Cellular Mobile Communication System -1.Outline

The concepts behind the repeated use of frequencies on a geographical basis for cellular systems were proposed by K. Bullington (Bell Laboratories) in 1953 and by H.J. Shulte (Bell Laboratories) in 1960. Kin-ichiro Araki (former Nippon Telegraph and Telephone Public Corporation) introduced the concept of wide-area location registration and small cells in 1968. V.H. McDonald (Bell Laboratories) re-proposed the "cellular system concept" in 1978 and introduced "cell splitting," in which cells are subdivided to meet increases in demand, and the "hand-over (hand-off)" concept. Practical systems were introduced throughout the world in the 1980s, with the adoption of particular systems in various countries.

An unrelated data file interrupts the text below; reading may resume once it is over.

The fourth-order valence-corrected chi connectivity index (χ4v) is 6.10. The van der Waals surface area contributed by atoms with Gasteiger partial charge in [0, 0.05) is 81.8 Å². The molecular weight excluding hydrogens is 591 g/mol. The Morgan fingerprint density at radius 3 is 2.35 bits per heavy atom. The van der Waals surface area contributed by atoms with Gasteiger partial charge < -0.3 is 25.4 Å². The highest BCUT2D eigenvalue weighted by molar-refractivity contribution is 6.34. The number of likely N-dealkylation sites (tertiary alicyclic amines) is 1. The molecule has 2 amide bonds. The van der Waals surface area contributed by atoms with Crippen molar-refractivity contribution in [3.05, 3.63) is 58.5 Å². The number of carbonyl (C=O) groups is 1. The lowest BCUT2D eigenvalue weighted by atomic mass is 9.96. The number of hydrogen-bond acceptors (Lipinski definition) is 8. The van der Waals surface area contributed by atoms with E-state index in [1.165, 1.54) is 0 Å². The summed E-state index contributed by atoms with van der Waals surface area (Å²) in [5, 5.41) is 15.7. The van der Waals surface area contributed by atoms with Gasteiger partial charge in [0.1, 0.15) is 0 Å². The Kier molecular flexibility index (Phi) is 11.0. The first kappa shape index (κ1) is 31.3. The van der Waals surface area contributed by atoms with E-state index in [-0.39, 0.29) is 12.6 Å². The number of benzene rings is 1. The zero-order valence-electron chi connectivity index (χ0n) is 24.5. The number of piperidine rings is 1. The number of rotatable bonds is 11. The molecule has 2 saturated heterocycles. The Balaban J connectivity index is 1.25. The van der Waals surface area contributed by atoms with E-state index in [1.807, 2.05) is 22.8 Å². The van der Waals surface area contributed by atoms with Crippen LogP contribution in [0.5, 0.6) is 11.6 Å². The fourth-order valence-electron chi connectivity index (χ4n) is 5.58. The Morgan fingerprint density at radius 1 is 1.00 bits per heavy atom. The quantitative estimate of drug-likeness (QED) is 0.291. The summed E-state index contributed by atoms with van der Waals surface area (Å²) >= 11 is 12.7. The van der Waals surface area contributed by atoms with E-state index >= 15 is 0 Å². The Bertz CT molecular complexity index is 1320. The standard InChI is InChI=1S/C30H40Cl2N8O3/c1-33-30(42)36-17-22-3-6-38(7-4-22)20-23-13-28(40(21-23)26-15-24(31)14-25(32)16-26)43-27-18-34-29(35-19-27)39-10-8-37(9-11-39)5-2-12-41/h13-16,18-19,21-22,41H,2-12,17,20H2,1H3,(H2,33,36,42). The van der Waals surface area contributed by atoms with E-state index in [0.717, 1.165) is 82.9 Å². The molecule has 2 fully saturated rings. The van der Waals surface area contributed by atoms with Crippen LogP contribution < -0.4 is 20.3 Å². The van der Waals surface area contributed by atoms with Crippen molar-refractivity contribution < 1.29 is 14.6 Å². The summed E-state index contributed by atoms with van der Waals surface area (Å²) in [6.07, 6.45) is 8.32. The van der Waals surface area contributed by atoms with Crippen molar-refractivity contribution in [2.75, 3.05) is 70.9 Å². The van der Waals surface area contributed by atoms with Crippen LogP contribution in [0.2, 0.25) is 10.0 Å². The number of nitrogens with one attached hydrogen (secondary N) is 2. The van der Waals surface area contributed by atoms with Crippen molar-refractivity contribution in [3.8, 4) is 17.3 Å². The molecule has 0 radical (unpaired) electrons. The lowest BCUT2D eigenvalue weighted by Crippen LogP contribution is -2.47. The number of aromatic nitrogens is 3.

In a cellular mobile communications system, the service area is divided into many small areas called cells. A cell station is installed in each, and tracking connections are carried out in accordance with the movements of the user. As users move across multiple cells in this system, it is always necessary to identify the cell in which the mobile station is located. The essential control technologies to smoothly continue communications as users move among cells are "location registration" and "hand-over."


The Concept of Cellular Systems

noticeCreated 1999/03

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